I’ve had vicious arguments with people over the use of dedicated tools and so forth. I ascribe to the idea that if a thing is dedicated (especially in a formal way, through a structured ritual process) it should only then be engaged with or used afterward in conjunction with (and to honor and praise or commune with!) the one who received said dedication. Ancestor stones are dedicated to the ancestors, not random spirits. A mountain cloth is dedicated to a mountain, not as a random anything-goes-healing-or-sex-blanket (unless the acts of healing or fucking are indeed meant as offerings to that mountain spirit!) and so forth. A knife to a hammer or a saw dedicated to a god of fashioning or destroying should be used knowing that any purpose it is put toward will be done with that god or spirit’s name attached, and so misuse (or lazy use, or inappropriate use, or disrespectful use, etc) will likely attract that god or spirit’s ire.

The point here folks is to avoid attracting ire. Ire is bad.

So go forth, consecrate shit (well maybe no shit, literally…) and then either leave that shit there or use it in a good and blessed way. Be humble. Be pious. And for fuck’s sake, if you don’t have a reasoned and heartful intention or purpose behind using a dedicated thing, leave it the fuck alone.

P.S. If anyone would like to buy me bags and bags of leapyear Mercury Dimes, linked above, I would not complain. I have uses for those.

  1. Conor O'Bryan Warren says:

    Eyup. Anything that is removed from my shrines and replaced (because it is worn out, damaged, unnecessary, etc) is ritually broken and buried, unless of course someone who has a shrine to that god needs it, then it is given away. Even whenever I was eating nothing but ramen and terrified of losing my place did I contemplate selling my stuff to survive. Just the opposite, I thought “If I have to hoof it out of here, how am I going to carry all this and keep it safe?”. In fact, I sold a lot of my stuff to get by instead (including my Xbox. Though, the boyfriend won one in a contest and is now giving it to me for Christmas, so that’s nice).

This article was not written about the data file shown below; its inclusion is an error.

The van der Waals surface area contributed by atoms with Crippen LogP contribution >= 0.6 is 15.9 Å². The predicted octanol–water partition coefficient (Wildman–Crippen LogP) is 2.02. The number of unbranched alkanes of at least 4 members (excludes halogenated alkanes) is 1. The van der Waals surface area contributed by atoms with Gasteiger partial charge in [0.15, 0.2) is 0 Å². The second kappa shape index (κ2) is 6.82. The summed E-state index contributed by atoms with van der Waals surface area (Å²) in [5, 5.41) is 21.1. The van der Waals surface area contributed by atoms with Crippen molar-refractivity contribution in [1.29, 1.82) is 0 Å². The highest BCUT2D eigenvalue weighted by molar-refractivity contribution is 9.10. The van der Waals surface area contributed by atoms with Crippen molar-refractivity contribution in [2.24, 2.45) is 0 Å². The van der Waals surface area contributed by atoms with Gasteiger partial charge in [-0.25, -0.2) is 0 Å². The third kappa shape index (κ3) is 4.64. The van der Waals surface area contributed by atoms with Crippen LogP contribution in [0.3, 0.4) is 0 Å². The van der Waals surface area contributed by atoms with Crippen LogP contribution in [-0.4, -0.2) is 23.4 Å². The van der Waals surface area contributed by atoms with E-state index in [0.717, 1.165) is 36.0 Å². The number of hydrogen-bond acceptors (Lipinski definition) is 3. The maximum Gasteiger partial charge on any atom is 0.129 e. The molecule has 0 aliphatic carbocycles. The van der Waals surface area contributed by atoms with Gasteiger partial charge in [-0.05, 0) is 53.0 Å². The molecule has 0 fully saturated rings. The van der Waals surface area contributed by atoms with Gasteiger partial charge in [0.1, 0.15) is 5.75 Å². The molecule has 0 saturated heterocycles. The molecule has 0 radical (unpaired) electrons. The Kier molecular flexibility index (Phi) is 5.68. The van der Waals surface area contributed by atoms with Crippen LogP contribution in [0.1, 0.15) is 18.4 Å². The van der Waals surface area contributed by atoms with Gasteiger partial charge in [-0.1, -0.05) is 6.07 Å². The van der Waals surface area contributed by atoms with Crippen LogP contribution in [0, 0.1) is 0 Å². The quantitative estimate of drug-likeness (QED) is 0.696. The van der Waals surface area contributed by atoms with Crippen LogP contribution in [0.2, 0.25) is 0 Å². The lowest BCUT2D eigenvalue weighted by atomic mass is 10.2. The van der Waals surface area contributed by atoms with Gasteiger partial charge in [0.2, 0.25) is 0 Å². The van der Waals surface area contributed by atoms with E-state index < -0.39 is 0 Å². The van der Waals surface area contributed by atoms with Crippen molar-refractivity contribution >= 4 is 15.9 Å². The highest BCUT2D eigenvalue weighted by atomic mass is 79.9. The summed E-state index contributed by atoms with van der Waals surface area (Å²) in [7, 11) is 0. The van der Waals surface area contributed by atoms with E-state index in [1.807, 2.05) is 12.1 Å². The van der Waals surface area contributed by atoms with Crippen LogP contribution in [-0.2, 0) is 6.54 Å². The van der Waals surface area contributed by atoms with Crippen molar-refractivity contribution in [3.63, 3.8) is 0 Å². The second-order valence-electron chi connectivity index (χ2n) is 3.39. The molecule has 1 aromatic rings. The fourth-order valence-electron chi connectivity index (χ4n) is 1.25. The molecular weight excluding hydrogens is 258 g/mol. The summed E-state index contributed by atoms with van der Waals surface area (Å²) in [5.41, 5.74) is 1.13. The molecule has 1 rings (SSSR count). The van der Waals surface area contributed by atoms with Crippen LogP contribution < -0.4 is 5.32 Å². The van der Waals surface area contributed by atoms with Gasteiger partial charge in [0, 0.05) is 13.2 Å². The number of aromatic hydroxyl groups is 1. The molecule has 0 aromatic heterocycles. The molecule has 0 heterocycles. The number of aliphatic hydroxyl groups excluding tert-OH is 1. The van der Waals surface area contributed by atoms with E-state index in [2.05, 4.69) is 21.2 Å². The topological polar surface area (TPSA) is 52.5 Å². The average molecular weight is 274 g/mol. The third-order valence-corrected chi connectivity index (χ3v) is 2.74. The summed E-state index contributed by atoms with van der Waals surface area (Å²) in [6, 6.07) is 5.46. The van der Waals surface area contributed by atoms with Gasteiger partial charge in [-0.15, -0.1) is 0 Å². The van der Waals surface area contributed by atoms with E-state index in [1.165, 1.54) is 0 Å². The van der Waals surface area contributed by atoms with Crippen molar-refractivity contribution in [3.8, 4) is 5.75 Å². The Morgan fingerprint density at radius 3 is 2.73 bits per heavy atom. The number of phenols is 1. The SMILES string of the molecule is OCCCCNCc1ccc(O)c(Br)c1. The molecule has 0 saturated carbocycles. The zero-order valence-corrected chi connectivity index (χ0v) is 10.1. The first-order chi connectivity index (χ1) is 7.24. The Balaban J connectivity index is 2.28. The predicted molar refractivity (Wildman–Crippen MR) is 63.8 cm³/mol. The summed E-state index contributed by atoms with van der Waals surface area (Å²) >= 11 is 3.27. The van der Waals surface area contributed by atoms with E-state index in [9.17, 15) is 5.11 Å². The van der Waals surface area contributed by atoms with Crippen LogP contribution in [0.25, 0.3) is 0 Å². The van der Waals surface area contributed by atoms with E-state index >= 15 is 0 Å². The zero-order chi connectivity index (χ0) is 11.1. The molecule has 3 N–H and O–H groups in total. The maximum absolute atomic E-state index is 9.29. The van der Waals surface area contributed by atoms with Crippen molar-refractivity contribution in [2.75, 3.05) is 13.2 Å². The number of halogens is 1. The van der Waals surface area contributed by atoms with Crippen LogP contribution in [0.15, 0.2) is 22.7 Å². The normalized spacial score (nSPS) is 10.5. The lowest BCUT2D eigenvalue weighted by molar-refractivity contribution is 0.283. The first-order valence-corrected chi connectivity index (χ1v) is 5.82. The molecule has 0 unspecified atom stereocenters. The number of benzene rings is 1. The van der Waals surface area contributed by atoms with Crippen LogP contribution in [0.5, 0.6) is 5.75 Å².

• I wonder if anyone has dedicated a modern gaming system to their gods in a serious and legitimate way? Or the controller for such a system…? 😉

      • Conor O'Bryan Warren says:

        I’d imagine sooner or later it would happen. I mean, folks dedicated weapons left and right way back then, and play things, a gaming console would rest along the same lines right?

        My favorite thing to dedicate are pretty rocks, they seem to be a good ‘standard’ token to give the theoi and ancestors. I’ve never had a pretty rock rejected.

      • I just saw something on XBox Kinect “ghosts” over on Chas Clifton’s blog…it kind of brings up the possibility that through such means, deities might be able to communicate. How one might turn it into a divinatory system is a big question mark for me at this stage, but nonetheless, it seems like a possibility…

  2. “Ire is bad.” Huh, that just seemed to coalesce some vague thoughts about when magic “doesn’t work.” This adds to the Gods have agency point from Morpheus. If one is just making half-assed motions with offerings and ritual, there’s no reason for Them to answer or help and may instead irritate Them.
    It dawned on me *why* this all needed to be said:

    Quote of the day: “Treating the gods as people only works if you are in the habit of treating humans as people.” From Ember, in a comment on “Gods with Agency.”

    Because some people don’t have a good grasp on what respect looks like, they need it spelled out.